Jewish World Review March 24, 2005 / 13 Adar II 5765
Of life, death and filibusters
Hard cases don't just make bad law. They turn principled stands upside down and inside out. At the end of the process, politicians who were on opposite sides of some great question have done a complete turnaround and come out on the opposite sides of the issue. Dosie-do and all change places.
But it doesn't seem to bother the more strident politicos at all. They don't miss a beat. They just go right on delivering eloquent speeches full of spread-eagle oratory and historical precedent except, of course, that they're now against what they were once for, and vice-versa. No matter what Hollywood says, there's no better show than American politics.
Consider first the filibuster now being conducted against this president's latest judicial appointees. By refusing to end debate, which would take a super-majority of 60 votes, a minority of U.S. senators has managed to deny these nominees a straight up-and-down vote, and confirmation.
It's enough to give the filibuster a bad name, and some of us still have a soft spot for it, at least in principle. It allows a sizable minority to keep a bare majority from imposing its will on some matter the minority considers vital, or at least of great importance.
Yes, the filibuster has long been abused. It used to be synonymous with the South's determination to defeat any and all civil rights acts that threatened the racial caste system that dominated these latitudes once upon a shameful time. But in principle, that same filibuster could be used to protect rights worthy of being protected.
A republic with a long history tends to develop these nooks and crannies in its political structure the filibuster, the Electoral College, lifetime tenure for federal judges . . . obscure traditions that, however anti-democratic they seem, can prove essential when We the People become We the Mob bent on destroying others' rights, and therefore, soon enough, our own.
When confronted by a clash between principle and practice, is there any single, guiding principle that might shed some light on this debate, and lead politicians to reason?
Yes. It is called moderation. And it is indispensable to republican government.
Even if the filibuster is being abused to keep good judges off the bench, the majority should not destroy the principle itself on a point of order, which is what the Republicans in the Senate are considering. (This tactic has been well named the Nuclear Option, for it would leave the filibuster vaporized.)
It's an option the Republicans should have the wisdom to forgo, for the good reason that they themselves will surely be in the minority some day and have use for an old-fashioned filibuster when they feel their rights are threatened.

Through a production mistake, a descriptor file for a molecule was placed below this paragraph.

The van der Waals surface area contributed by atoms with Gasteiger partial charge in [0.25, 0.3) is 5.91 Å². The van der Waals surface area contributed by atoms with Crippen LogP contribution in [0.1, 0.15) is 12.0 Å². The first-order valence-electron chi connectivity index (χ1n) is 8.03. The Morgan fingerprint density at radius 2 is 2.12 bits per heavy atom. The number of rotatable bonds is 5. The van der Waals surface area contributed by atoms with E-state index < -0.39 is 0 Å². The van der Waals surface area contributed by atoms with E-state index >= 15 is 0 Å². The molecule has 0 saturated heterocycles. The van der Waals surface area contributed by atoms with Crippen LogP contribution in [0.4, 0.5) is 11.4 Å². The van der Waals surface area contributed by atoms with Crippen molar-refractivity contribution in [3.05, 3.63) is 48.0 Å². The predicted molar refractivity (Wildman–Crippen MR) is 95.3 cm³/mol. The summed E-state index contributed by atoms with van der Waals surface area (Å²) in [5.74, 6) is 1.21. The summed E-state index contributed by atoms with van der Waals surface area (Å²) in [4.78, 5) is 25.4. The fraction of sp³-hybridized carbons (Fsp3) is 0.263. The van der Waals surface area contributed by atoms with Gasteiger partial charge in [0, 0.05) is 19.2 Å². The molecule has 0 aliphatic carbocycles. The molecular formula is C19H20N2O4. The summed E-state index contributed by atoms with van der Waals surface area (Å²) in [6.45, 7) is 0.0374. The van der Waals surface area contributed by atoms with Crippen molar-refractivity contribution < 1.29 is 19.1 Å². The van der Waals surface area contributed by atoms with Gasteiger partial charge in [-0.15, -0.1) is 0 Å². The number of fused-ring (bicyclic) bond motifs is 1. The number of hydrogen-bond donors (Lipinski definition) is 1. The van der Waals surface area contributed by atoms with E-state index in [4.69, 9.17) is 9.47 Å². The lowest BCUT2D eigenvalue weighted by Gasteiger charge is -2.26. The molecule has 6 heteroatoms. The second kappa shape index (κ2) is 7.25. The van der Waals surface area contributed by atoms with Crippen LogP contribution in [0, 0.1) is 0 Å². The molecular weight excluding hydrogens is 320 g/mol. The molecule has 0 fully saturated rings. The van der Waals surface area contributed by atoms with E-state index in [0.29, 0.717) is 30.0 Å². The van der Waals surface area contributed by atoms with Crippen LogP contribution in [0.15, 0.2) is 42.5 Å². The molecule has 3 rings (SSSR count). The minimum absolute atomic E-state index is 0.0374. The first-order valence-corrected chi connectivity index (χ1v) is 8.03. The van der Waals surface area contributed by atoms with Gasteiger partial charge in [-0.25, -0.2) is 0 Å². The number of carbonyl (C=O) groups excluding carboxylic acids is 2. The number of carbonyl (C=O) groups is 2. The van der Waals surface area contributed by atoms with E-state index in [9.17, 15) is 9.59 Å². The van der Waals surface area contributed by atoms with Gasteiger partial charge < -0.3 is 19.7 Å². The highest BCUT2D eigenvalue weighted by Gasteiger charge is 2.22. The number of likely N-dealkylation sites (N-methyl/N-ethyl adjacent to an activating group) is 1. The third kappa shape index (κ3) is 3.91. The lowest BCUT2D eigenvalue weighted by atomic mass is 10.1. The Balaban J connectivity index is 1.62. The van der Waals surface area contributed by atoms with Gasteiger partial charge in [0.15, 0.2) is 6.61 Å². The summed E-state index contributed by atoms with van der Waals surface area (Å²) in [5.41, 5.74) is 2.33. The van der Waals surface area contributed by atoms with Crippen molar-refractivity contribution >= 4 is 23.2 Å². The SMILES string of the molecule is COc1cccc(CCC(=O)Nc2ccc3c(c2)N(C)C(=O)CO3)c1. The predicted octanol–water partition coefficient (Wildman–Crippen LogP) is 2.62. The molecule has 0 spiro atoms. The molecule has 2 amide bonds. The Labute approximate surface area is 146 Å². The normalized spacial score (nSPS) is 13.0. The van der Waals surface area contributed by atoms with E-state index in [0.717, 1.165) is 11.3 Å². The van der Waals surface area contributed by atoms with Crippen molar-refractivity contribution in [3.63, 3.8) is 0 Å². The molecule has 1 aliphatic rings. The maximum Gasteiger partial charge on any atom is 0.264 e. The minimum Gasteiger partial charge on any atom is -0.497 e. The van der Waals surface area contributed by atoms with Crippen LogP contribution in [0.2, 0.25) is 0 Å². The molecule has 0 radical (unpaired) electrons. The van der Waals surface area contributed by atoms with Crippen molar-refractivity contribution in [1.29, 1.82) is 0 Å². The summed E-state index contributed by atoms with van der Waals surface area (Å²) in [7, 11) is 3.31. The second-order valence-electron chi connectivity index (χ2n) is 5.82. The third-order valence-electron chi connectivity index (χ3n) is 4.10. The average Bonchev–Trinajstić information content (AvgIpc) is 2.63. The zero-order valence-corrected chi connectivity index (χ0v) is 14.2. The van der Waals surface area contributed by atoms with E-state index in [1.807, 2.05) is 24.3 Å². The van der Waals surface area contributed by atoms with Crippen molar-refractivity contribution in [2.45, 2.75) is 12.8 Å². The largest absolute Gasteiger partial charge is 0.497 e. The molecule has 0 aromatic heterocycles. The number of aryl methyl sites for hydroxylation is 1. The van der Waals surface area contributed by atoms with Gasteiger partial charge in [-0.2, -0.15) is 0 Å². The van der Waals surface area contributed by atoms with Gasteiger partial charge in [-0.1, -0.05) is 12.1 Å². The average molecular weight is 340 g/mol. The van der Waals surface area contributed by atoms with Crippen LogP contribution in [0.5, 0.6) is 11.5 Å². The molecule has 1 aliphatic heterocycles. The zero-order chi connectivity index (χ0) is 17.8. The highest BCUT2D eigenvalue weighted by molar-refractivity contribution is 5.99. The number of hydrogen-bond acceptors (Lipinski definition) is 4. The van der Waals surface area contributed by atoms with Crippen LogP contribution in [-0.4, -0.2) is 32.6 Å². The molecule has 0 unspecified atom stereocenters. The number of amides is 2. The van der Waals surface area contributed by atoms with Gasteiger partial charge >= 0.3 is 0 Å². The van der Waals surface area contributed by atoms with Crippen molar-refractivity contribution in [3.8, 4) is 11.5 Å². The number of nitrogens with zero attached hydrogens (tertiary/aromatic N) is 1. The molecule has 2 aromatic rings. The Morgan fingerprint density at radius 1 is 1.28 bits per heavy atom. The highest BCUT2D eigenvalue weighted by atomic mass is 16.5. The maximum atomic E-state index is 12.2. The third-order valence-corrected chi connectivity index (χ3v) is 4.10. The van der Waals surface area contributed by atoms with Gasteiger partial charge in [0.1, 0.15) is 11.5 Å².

At the same time, Democrats should not roll out the filibuster against any and all of these conservative nominees but pick and choose which most offend them, and limit their use of this ultimate parliamentary weapon to those few.
That way, the filibuster would be preserved in principle while in practice the best of these nominees like Alabama's Bill Pryor would be given an opportunity to serve their country.
Maybe justice might even be done in the case of Miguel Estrada, who was treated shamefully by the Democratic minority.
Power ought to be used with restraint in a republic or it ceases to be a republic.
Which brings up the troubling case of Terri Schiavo, who is now being starved to death. Excuse me, whose persistent vegetative state is being ended. (Vocabulary is all in this wrenching debate.)
Once upon a time many liberals insisted that the full power of the federal government be brought to bear to enforce the civil rights of American citizens. Now that Republicans in Congress have moved to do what they can to save the most basic of rights, the right without which all the others are meaningless, the right to life, the Democratic minority raises the soiled old banner of States' Rights and accuses the Republican majority of ignoring the constitutional boundaries between state and federal governments.
Where is the one principle that might offer some light in this case? My nomination is an old one, a very old one: When in doubt between the counsels of hope and despair, between life and death, Choose life.
As that least philosophical of politicians, our current president, put it when he signed Congress' last-minute attempt to avert the Florida courts' severe decree: When in doubt, err on the side of life.
We can always kill, and G-d knows we do it often enough. But the rush to judgment has continued even after Congress intervened. The most troubling aspect of many in the matter of Schiavo v. Angel of Death is that we did not let the appellate process play out before we began executing the death sentence.
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